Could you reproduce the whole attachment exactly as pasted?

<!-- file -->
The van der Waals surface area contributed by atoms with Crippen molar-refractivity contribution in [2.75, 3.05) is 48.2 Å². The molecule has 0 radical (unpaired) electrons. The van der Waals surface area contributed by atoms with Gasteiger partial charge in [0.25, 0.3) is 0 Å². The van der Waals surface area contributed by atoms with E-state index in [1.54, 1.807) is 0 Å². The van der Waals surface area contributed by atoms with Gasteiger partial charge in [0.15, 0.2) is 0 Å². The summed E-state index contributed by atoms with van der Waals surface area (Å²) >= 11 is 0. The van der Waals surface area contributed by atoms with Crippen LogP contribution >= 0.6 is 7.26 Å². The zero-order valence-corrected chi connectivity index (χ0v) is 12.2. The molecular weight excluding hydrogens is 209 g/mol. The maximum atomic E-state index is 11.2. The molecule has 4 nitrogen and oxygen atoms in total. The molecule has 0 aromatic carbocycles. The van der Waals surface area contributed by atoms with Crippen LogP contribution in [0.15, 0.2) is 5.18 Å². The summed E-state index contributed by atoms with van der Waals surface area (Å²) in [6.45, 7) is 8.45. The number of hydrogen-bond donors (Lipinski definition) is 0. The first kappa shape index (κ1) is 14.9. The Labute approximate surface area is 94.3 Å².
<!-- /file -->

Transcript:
The van der Waals surface area contributed by atoms with Crippen molar-refractivity contribution in [2.75, 3.05) is 48.2 Å². The molecule has 0 radical (unpaired) electrons. The van der Waals surface area contributed by atoms with Gasteiger partial charge in [0.25, 0.3) is 0 Å². The van der Waals surface area contributed by atoms with E-state index in [1.54, 1.807) is 0 Å². The van der Waals surface area contributed by atoms with Gasteiger partial charge in [0.15, 0.2) is 0 Å². The summed E-state index contributed by atoms with van der Waals surface area (Å²) >= 11 is 0. The van der Waals surface area contributed by atoms with Crippen LogP contribution >= 0.6 is 7.26 Å². The zero-order valence-corrected chi connectivity index (χ0v) is 12.2. The molecular weight excluding hydrogens is 209 g/mol. The maximum atomic E-state index is 11.2. The molecule has 4 nitrogen and oxygen atoms in total. The molecule has 0 aromatic carbocycles. The van der Waals surface area contributed by atoms with Crippen LogP contribution in [0.15, 0.2) is 5.18 Å². The summed E-state index contributed by atoms with van der Waals surface area (Å²) in [6.45, 7) is 8.45. The number of hydrogen-bond donors (Lipinski definition) is 0. The first kappa shape index (κ1) is 14.9. The Labute approximate surface area is 94.3 Å².